Throwback Thursday; Quiero Que Me Quieras

I started writing Letters from Kate as a weekly newsletter to family and friends in 2008 when we bought the boat. They went out as emails and when I got organized appeared on a page of the website. In 2014 I changed format and started using a more modern blog platform to share our “Letters”, thus removing the newsletter page from the website. I thought I would share some of our past adventures with you in a Throwback Thursday series. I hope you enjoy! H

It becomes a sort of ritual for us while we are in Mexico, spending the late afternoons at the zocalo, the old town square. We are drawn to these places, the everyday spots where life happens. Even in the busy-ness of Acapulco we sit in the zolaco almost every afternoon with our beers hidden in flimsy plastic bags, each absorbed in our own daydreams and thoughts.

We watch a woman making giant soap bubbles with her special plastic wand and a tub of water and dish soap. Her rainbowed orbs of imagination float effortlessly across the square, tempting children who doddle over with their parents following close behind. We watch men in suits and patent loafers getting shoe-shines. They sit perched in stone chairs built into the walls of fountains and flower beds, reading the paper with their shirt sleeves turned up and their collars unbuttoned. We watch a troop of street performers cajole and tease passers-by until there is enough of a crowd to start the act.

Between our evening sundowners and watching the word go by I dig out our guidebook. It is almost ten years out of date but still full of useful tips, and we don’t mind the adventure that it sometimes causes. I leaf through its worn pages to the section about the city and find the listing for restaurants around the zolcalo.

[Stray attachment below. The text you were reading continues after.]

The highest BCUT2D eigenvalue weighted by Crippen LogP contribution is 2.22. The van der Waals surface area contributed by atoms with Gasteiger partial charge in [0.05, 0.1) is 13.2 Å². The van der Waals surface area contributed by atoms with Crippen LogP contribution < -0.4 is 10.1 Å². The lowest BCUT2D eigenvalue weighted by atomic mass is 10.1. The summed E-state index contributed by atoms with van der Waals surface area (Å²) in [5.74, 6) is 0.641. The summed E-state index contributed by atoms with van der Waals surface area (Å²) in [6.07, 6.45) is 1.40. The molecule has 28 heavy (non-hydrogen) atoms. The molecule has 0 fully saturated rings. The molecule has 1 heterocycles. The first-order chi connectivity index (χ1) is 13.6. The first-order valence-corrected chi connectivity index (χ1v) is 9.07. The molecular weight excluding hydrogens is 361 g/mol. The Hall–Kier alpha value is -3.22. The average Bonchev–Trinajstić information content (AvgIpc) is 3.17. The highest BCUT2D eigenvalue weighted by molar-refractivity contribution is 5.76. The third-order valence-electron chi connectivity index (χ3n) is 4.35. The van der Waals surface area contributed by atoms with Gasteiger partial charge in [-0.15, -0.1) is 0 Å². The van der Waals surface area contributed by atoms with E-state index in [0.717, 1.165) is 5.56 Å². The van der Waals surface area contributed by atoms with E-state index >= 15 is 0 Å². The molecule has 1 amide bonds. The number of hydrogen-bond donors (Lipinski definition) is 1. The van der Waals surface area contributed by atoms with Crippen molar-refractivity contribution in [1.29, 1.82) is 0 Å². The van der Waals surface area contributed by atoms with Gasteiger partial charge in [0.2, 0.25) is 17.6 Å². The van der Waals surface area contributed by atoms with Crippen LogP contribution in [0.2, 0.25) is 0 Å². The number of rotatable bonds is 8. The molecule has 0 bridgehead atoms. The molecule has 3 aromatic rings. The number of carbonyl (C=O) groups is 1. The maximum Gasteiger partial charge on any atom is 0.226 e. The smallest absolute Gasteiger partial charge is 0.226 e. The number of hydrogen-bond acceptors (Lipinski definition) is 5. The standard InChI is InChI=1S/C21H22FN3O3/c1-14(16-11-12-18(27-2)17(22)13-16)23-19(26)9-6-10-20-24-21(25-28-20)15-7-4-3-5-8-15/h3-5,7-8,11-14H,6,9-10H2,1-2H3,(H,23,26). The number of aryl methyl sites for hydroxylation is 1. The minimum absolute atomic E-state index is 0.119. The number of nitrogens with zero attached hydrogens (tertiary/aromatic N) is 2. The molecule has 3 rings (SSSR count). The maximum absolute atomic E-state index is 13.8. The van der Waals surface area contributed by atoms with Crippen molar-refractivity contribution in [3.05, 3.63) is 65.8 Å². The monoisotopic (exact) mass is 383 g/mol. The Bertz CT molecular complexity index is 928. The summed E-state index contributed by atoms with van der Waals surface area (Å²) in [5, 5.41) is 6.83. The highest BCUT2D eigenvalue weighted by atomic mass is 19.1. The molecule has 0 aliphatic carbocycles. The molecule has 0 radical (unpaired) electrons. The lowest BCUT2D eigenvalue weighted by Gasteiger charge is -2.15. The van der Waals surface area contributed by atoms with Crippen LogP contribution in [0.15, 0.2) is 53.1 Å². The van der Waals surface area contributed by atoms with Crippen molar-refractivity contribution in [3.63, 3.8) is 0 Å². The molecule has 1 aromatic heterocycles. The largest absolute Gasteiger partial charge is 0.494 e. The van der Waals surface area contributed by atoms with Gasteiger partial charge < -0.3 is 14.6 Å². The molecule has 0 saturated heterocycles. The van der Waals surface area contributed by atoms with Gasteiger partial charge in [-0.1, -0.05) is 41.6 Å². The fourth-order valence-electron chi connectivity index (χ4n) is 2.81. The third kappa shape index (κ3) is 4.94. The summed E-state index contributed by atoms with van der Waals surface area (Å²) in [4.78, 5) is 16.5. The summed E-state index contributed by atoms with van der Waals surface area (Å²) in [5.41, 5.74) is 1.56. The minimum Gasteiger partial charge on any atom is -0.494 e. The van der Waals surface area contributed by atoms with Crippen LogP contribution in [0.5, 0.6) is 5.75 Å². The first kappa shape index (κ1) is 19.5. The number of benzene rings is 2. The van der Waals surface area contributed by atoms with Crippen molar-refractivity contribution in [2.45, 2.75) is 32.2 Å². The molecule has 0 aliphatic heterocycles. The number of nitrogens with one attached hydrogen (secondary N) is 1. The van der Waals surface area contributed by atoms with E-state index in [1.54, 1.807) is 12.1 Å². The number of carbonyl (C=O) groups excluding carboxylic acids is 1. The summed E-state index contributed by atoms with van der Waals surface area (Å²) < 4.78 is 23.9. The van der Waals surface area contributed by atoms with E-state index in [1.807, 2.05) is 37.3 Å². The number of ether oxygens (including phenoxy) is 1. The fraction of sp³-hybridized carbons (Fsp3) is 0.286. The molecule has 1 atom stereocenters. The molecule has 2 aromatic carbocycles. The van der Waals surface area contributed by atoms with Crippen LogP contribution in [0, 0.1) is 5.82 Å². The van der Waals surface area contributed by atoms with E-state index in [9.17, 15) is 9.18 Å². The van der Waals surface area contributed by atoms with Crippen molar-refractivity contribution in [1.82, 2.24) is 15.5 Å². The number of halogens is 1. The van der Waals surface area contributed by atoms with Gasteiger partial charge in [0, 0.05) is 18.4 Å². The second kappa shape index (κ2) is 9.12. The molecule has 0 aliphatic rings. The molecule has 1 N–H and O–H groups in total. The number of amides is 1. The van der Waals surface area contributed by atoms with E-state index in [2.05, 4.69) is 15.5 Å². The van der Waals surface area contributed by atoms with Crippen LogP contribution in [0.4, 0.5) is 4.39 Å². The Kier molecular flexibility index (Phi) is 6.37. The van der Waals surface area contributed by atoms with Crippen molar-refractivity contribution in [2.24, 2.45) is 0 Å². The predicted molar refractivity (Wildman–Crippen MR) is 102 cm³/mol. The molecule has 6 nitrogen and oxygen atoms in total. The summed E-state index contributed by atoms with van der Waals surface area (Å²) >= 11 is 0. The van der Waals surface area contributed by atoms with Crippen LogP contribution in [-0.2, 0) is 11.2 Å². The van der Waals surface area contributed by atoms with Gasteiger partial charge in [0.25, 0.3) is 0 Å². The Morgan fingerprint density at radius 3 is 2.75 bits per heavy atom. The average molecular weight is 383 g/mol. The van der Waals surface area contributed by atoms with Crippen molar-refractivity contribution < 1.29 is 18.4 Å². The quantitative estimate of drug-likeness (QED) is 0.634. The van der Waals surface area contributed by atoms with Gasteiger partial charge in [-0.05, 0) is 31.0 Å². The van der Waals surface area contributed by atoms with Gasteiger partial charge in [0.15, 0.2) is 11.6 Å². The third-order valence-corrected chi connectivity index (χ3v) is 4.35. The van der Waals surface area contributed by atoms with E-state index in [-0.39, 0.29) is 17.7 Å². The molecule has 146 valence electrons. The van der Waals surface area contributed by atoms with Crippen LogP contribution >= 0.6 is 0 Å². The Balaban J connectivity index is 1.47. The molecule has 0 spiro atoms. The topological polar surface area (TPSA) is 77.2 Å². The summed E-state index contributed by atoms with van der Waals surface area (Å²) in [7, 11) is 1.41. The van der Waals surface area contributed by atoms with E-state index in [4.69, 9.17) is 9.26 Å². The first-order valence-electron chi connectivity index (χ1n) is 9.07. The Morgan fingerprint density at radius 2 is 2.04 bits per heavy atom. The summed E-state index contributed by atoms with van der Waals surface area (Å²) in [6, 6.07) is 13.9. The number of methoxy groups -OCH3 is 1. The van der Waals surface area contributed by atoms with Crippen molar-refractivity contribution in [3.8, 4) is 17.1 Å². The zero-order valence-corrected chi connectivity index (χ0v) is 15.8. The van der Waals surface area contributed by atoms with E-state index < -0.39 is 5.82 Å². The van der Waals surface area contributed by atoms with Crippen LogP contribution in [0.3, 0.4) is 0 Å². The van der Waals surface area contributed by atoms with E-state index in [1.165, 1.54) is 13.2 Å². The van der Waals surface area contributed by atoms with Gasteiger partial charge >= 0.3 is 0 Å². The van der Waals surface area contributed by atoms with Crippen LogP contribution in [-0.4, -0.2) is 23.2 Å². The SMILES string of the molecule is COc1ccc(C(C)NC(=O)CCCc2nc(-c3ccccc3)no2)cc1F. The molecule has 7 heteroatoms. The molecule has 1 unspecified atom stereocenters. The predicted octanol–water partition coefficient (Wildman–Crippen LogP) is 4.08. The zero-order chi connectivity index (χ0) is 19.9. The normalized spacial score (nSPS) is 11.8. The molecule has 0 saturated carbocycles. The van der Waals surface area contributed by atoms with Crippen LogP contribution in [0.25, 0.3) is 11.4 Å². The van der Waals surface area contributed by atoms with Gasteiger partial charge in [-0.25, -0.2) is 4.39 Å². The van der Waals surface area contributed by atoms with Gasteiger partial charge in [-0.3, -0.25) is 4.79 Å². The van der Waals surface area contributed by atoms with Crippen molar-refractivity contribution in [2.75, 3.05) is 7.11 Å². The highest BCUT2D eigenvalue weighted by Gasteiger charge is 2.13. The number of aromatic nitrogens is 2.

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Ground Breaking Event; Photographing Kastom Dancing in Vanuatu

In the South Pacific radio is still used as one of the main means of communicating with the local population. There is often death announcements, notices about power and water interruptions, flight information and, of course, weather bulletins. Local businesses use radio to advertise specials and promote services and if there is a local paper it usually provides the news that is read almost hourly. Although there is information that tourist might find useful, the audience for radio in the South Pacific is definitely the locals.

That’s why I make a point to listen in.

Last week I heard about the new cargo dock that is being constructed in Port Vila. It is a multimillion dollar project that is going to take almost two years to complete and will result in one of the most sophisticated, full computerized docks in the Southern Hemisphere. It took six years of negotiations between the Vanuatu government, Japanese and Australian investors and the Chief whose people own the land, amongst others, to reach an agreement. In celebration of the start of construction of the this much needed facility a ground breaking ceremony was planned and the local radio was covering the event. Continue reading